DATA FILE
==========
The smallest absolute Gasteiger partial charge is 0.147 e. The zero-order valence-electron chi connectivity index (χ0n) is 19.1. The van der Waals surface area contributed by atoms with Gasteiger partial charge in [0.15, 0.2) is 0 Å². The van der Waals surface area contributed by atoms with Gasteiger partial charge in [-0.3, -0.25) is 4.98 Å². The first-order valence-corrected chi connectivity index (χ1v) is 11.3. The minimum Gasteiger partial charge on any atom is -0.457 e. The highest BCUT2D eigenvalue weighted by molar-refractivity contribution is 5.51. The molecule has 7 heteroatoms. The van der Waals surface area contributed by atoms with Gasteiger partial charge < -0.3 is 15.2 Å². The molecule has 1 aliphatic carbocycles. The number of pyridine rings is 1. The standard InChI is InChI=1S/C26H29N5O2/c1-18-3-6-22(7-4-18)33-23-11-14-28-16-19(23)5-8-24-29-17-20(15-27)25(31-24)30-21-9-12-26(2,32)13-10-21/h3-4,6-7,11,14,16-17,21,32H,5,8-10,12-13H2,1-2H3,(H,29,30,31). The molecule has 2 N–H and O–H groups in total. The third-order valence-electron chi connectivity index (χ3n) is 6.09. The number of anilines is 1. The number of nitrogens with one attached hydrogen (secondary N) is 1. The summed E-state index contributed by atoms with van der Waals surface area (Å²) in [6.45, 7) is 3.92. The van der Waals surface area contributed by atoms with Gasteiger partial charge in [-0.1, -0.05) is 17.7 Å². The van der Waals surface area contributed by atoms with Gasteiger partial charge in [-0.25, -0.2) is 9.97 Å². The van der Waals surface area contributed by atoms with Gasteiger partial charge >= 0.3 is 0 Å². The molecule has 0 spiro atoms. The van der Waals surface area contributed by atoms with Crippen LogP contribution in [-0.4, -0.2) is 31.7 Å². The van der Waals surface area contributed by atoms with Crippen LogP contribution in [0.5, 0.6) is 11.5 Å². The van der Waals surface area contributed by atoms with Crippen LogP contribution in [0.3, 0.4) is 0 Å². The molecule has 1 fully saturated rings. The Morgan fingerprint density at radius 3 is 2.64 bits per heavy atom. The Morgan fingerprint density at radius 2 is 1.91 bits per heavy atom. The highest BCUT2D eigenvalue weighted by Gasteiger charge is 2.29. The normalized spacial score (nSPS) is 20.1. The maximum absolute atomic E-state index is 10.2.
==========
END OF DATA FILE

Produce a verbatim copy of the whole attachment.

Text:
The smallest absolute Gasteiger partial charge is 0.147 e. The zero-order valence-electron chi connectivity index (χ0n) is 19.1. The van der Waals surface area contributed by atoms with Gasteiger partial charge in [0.15, 0.2) is 0 Å². The van der Waals surface area contributed by atoms with Gasteiger partial charge in [-0.3, -0.25) is 4.98 Å². The first-order valence-corrected chi connectivity index (χ1v) is 11.3. The minimum Gasteiger partial charge on any atom is -0.457 e. The highest BCUT2D eigenvalue weighted by molar-refractivity contribution is 5.51. The molecule has 7 heteroatoms. The van der Waals surface area contributed by atoms with Gasteiger partial charge < -0.3 is 15.2 Å². The molecule has 1 aliphatic carbocycles. The number of pyridine rings is 1. The standard InChI is InChI=1S/C26H29N5O2/c1-18-3-6-22(7-4-18)33-23-11-14-28-16-19(23)5-8-24-29-17-20(15-27)25(31-24)30-21-9-12-26(2,32)13-10-21/h3-4,6-7,11,14,16-17,21,32H,5,8-10,12-13H2,1-2H3,(H,29,30,31). The molecule has 2 N–H and O–H groups in total. The third-order valence-electron chi connectivity index (χ3n) is 6.09. The number of anilines is 1. The number of nitrogens with one attached hydrogen (secondary N) is 1. The summed E-state index contributed by atoms with van der Waals surface area (Å²) in [6.45, 7) is 3.92. The van der Waals surface area contributed by atoms with Gasteiger partial charge in [-0.1, -0.05) is 17.7 Å². The van der Waals surface area contributed by atoms with Gasteiger partial charge in [-0.25, -0.2) is 9.97 Å². The van der Waals surface area contributed by atoms with Gasteiger partial charge >= 0.3 is 0 Å². The molecule has 0 spiro atoms. The van der Waals surface area contributed by atoms with Crippen LogP contribution in [-0.4, -0.2) is 31.7 Å². The van der Waals surface area contributed by atoms with Crippen LogP contribution in [0.5, 0.6) is 11.5 Å². The van der Waals surface area contributed by atoms with Crippen LogP contribution in [0.3, 0.4) is 0 Å². The molecule has 1 fully saturated rings. The Morgan fingerprint density at radius 3 is 2.64 bits per heavy atom. The Morgan fingerprint density at radius 2 is 1.91 bits per heavy atom. The highest BCUT2D eigenvalue weighted by Gasteiger charge is 2.29. The normalized spacial score (nSPS) is 20.1. The maximum absolute atomic E-state index is 10.2.